Continued from Travelers
Star Trek Discovery, Season 2 Finale
Season 2 of the latest Star Trek series, has been (**Spoilers**) all about time travel. Well, actually it’s been all about family relationships, but the main Sci Fi trope in play is of a visitor from the future trying to change their past, by visiting our “present”, and preventing some events that caused a specific catastrophe. There’s going to be real **Spoilers** below, so don’t read ahead until you’ve finished the series, but the Finale gave me an idea for a board game mechanic, thematic to a Time Travel game.
Increasing Workers Over Time
I played Dinogenics for the first time this Easter Weekend, and after the initial learning curve, it turned into a fun game. It combined worker placement with set collection, to collect the DNA required to create Dinosaurs for your Island theme park. You get an extra worker a couple of rounds in, to represent an expanding work force as your park grows, and the game completes at 7 rounds. Everdell does the same, giving you more workers to place in later rounds. What this means, in both of these games, is that it controls precisely the number of worker placements you can make, and when you can place them.
Both games are about maximising the value you get from those worker placements. And the balance of both games revolves around limiting worker placements early on, so that long term bonuses are kept to a minimum. To that end, it would be worth sacrificing a worker placement from later in the game in order to trigger more long term bonuses. Thematically, it would be beneficial if later workers could “time travel” to the earlier rounds.
Of course, going back in time just to make money/points/VP is unethical in a regular game. In fact it is the basis of the comic/movie/TV Show Timecop.* But it could work nicely in a game where the stakes are higher. Say life and death. Or where you would fail/lose the game.
The Red Angel (Here there be Spoilers!)
The overarching story of Star Trek Discover Seasons 2, revolves around the mystery of the Red Angel, who briefly visits various locations in the galaxy. Information is gathered about the Red Angel at each visit, and it is discovered to be a woman in a space suit, visiting from the future, lending a hand when needed. Originally thought to be a future version of Michael Burnham, the shows protagonist, it is revealed halfway through the season to be her mother, previously thought deceased. She was accidentally sent 1000 years to the future, where she discovered all sentient life had been eliminated by an A.I. run amok, after it had absorbed an inordinate amount of information from “a sphere of data” (the MacGuffin in this particular season). Despite repeated attempts to prevent the A.I. from getting access to the data, she has been unable to stop the extinction of life in the galaxy.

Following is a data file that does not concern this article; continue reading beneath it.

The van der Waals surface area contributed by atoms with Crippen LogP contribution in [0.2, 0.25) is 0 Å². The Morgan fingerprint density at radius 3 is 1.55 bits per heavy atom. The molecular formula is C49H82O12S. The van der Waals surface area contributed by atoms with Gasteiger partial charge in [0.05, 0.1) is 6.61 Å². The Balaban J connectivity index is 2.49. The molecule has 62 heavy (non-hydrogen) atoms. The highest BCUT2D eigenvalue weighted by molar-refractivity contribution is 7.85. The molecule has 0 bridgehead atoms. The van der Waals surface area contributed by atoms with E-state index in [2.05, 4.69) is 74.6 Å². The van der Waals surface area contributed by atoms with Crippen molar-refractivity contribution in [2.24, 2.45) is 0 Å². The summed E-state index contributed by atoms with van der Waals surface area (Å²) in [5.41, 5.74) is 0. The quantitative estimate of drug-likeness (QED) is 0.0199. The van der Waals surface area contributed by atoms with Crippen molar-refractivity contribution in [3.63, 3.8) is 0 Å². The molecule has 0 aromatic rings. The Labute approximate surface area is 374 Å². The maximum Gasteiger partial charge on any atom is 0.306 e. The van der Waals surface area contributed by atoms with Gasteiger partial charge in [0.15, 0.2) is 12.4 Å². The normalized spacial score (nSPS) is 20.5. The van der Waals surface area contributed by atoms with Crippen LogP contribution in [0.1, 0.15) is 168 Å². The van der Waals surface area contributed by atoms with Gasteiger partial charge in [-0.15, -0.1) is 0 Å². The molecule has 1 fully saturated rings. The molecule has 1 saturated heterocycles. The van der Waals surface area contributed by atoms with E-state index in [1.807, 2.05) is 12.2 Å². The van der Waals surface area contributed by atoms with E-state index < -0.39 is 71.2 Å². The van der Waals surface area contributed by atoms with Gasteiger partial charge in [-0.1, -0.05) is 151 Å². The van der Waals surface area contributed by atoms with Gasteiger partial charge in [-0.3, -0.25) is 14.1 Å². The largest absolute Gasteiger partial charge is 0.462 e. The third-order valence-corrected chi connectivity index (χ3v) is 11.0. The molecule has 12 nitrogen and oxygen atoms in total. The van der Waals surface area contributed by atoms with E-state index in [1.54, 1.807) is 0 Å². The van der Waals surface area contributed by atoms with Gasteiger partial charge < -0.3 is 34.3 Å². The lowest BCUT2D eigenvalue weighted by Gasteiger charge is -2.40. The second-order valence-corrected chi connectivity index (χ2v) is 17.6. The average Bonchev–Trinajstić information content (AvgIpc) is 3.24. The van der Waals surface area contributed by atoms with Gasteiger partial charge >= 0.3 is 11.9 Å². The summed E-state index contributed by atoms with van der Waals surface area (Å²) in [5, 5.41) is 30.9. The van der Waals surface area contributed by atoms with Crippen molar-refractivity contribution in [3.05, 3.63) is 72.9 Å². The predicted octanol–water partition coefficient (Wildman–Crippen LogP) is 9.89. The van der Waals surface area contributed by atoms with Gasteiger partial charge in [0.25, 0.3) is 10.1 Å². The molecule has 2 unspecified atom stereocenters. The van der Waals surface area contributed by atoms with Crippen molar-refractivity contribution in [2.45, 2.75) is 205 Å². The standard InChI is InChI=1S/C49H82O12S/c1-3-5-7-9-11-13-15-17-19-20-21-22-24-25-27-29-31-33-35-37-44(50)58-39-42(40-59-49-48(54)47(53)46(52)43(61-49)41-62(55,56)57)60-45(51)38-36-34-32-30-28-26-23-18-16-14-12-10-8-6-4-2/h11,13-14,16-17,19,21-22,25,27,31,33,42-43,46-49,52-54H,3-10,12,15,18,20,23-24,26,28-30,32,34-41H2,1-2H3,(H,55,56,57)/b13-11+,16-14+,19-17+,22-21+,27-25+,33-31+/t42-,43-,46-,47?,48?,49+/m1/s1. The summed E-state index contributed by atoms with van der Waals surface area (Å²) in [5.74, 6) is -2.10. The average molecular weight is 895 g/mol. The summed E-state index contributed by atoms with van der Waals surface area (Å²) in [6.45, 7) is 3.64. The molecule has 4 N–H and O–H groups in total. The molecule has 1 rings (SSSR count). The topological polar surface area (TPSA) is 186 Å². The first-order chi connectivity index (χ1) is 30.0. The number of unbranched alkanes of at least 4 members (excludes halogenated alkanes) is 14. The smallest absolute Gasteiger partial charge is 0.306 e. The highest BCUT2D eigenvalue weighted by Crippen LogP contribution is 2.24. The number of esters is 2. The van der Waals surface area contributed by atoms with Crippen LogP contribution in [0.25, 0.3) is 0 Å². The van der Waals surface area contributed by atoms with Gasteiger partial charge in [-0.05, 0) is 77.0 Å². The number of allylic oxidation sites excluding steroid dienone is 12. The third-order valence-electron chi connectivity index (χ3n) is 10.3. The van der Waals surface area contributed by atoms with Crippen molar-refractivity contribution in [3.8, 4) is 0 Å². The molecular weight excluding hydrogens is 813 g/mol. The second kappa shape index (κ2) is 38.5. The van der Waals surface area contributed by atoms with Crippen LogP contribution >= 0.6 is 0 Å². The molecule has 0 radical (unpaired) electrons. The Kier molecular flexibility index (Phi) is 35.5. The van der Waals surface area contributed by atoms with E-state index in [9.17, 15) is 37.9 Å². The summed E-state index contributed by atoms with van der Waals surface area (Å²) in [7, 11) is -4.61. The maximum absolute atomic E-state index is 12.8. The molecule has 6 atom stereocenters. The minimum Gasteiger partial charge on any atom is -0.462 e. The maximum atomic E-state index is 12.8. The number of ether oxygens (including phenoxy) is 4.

Michael Burnham realises the only way to stop the A.I. from gaining access to the data is to build a copy of her mothers suit, and take it far into the future, and out of the A.I.’s clutches. The climax of the season has the good guys fighting the A.I. and it’s drone ships, whilst building the suit, charging the time crystal, and Michael flying out ahead of the ship far enough to safely open the wormhole to the future. However once she is in position, Michael discovers she cannot make the jump to the future. Something is stopping her. “Time”, in fact, is stopping her.
The final piece of the puzzle, is that Michael was the Red Angel that appeared at each of those locations in the earlier episodes. Each visit was important to get all the pieces in place, so that they could succeed now. She is unable to jump to the future, until she has made all her jumps to her past, and set everything in motion. Once that has been done, she is free to open a wormhole to the future, and take the U.S.S. Discovery, and the sphere of data, with her.